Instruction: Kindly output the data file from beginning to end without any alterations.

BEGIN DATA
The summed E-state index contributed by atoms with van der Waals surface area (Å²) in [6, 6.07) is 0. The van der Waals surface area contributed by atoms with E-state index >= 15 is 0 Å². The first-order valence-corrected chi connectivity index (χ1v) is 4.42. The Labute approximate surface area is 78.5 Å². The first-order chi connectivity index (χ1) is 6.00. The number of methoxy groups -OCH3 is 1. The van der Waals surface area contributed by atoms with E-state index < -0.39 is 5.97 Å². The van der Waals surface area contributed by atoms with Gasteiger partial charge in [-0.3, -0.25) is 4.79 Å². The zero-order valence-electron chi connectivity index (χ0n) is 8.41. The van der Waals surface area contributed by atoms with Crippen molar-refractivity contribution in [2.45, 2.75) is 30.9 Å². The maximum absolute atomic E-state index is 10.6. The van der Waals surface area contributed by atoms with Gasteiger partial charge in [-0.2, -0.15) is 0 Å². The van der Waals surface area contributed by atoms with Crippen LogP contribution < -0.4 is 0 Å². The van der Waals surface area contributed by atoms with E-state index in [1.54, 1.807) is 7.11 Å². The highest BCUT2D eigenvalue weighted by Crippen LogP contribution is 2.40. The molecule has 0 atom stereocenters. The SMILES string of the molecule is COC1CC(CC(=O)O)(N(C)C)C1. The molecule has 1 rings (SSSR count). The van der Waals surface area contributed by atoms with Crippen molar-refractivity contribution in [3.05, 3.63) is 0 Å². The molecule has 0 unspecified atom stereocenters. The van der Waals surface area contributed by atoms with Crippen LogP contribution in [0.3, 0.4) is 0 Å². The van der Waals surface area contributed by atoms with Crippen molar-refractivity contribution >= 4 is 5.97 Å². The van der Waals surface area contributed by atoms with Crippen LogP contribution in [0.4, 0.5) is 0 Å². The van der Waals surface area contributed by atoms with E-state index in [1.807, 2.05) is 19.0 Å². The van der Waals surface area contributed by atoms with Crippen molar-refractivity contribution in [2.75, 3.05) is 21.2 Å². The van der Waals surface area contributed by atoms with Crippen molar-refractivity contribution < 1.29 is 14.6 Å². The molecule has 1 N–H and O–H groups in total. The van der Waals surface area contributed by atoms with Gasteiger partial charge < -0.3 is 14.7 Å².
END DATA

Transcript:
The summed E-state index contributed by atoms with van der Waals surface area (Å²) in [6, 6.07) is 0. The van der Waals surface area contributed by atoms with E-state index >= 15 is 0 Å². The first-order valence-corrected chi connectivity index (χ1v) is 4.42. The Labute approximate surface area is 78.5 Å². The first-order chi connectivity index (χ1) is 6.00. The number of methoxy groups -OCH3 is 1. The van der Waals surface area contributed by atoms with E-state index < -0.39 is 5.97 Å². The van der Waals surface area contributed by atoms with Gasteiger partial charge in [-0.3, -0.25) is 4.79 Å². The zero-order valence-electron chi connectivity index (χ0n) is 8.41. The van der Waals surface area contributed by atoms with Crippen molar-refractivity contribution in [2.45, 2.75) is 30.9 Å². The maximum absolute atomic E-state index is 10.6. The van der Waals surface area contributed by atoms with Gasteiger partial charge in [-0.2, -0.15) is 0 Å². The van der Waals surface area contributed by atoms with Crippen LogP contribution < -0.4 is 0 Å². The van der Waals surface area contributed by atoms with E-state index in [1.54, 1.807) is 7.11 Å². The highest BCUT2D eigenvalue weighted by Crippen LogP contribution is 2.40. The molecule has 0 atom stereocenters. The SMILES string of the molecule is COC1CC(CC(=O)O)(N(C)C)C1. The molecule has 1 rings (SSSR count). The van der Waals surface area contributed by atoms with Crippen molar-refractivity contribution in [3.05, 3.63) is 0 Å². The molecule has 0 unspecified atom stereocenters. The van der Waals surface area contributed by atoms with Crippen LogP contribution in [0.3, 0.4) is 0 Å². The van der Waals surface area contributed by atoms with Crippen molar-refractivity contribution >= 4 is 5.97 Å². The van der Waals surface area contributed by atoms with Crippen LogP contribution in [0.4, 0.5) is 0 Å². The van der Waals surface area contributed by atoms with E-state index in [1.807, 2.05) is 19.0 Å². The van der Waals surface area contributed by atoms with Crippen molar-refractivity contribution in [2.75, 3.05) is 21.2 Å². The van der Waals surface area contributed by atoms with Crippen molar-refractivity contribution < 1.29 is 14.6 Å². The molecule has 1 N–H and O–H groups in total. The van der Waals surface area contributed by atoms with Gasteiger partial charge < -0.3 is 14.7 Å².